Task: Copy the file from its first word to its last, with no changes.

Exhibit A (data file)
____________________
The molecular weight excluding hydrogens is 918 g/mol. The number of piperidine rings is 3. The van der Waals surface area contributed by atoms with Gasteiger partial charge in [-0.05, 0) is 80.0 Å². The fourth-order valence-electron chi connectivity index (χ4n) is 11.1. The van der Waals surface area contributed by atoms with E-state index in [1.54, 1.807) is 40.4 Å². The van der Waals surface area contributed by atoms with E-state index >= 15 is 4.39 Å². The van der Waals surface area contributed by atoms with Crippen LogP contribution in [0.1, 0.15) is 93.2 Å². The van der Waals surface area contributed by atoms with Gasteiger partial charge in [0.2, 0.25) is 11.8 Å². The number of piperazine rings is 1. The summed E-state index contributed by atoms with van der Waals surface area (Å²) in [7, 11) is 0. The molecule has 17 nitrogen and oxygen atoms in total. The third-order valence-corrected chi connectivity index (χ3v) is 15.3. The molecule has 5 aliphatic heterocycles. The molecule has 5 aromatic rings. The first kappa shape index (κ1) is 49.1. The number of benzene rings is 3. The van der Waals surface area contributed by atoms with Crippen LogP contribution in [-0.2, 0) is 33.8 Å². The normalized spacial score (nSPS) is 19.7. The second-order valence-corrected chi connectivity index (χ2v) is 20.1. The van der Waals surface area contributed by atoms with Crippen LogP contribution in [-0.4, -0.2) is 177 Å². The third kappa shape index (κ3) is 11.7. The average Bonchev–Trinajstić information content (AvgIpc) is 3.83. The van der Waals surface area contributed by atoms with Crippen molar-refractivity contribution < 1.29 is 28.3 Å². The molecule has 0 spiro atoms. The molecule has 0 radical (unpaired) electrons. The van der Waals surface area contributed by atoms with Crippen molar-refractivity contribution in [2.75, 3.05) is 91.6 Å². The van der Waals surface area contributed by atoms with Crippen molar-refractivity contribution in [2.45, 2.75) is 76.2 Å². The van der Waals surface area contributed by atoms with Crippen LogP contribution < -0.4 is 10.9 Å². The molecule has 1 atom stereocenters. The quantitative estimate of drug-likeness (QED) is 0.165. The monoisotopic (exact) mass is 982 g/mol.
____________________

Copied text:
The molecular weight excluding hydrogens is 918 g/mol. The number of piperidine rings is 3. The van der Waals surface area contributed by atoms with Gasteiger partial charge in [-0.05, 0) is 80.0 Å². The fourth-order valence-electron chi connectivity index (χ4n) is 11.1. The van der Waals surface area contributed by atoms with E-state index in [1.54, 1.807) is 40.4 Å². The van der Waals surface area contributed by atoms with E-state index >= 15 is 4.39 Å². The van der Waals surface area contributed by atoms with Crippen LogP contribution in [0.1, 0.15) is 93.2 Å². The van der Waals surface area contributed by atoms with Gasteiger partial charge in [0.2, 0.25) is 11.8 Å². The number of piperazine rings is 1. The summed E-state index contributed by atoms with van der Waals surface area (Å²) in [7, 11) is 0. The molecule has 17 nitrogen and oxygen atoms in total. The third-order valence-corrected chi connectivity index (χ3v) is 15.3. The molecule has 5 aliphatic heterocycles. The molecule has 5 aromatic rings. The first kappa shape index (κ1) is 49.1. The number of benzene rings is 3. The van der Waals surface area contributed by atoms with Crippen LogP contribution in [-0.2, 0) is 33.8 Å². The normalized spacial score (nSPS) is 19.7. The second-order valence-corrected chi connectivity index (χ2v) is 20.1. The van der Waals surface area contributed by atoms with Crippen LogP contribution in [-0.4, -0.2) is 177 Å². The third kappa shape index (κ3) is 11.7. The average Bonchev–Trinajstić information content (AvgIpc) is 3.83. The van der Waals surface area contributed by atoms with Crippen molar-refractivity contribution < 1.29 is 28.3 Å². The molecule has 0 spiro atoms. The molecule has 0 radical (unpaired) electrons. The van der Waals surface area contributed by atoms with Crippen molar-refractivity contribution in [2.75, 3.05) is 91.6 Å². The van der Waals surface area contributed by atoms with Crippen molar-refractivity contribution in [2.45, 2.75) is 76.2 Å². The van der Waals surface area contributed by atoms with Crippen LogP contribution < -0.4 is 10.9 Å². The molecule has 1 atom stereocenters. The quantitative estimate of drug-likeness (QED) is 0.165. The monoisotopic (exact) mass is 982 g/mol.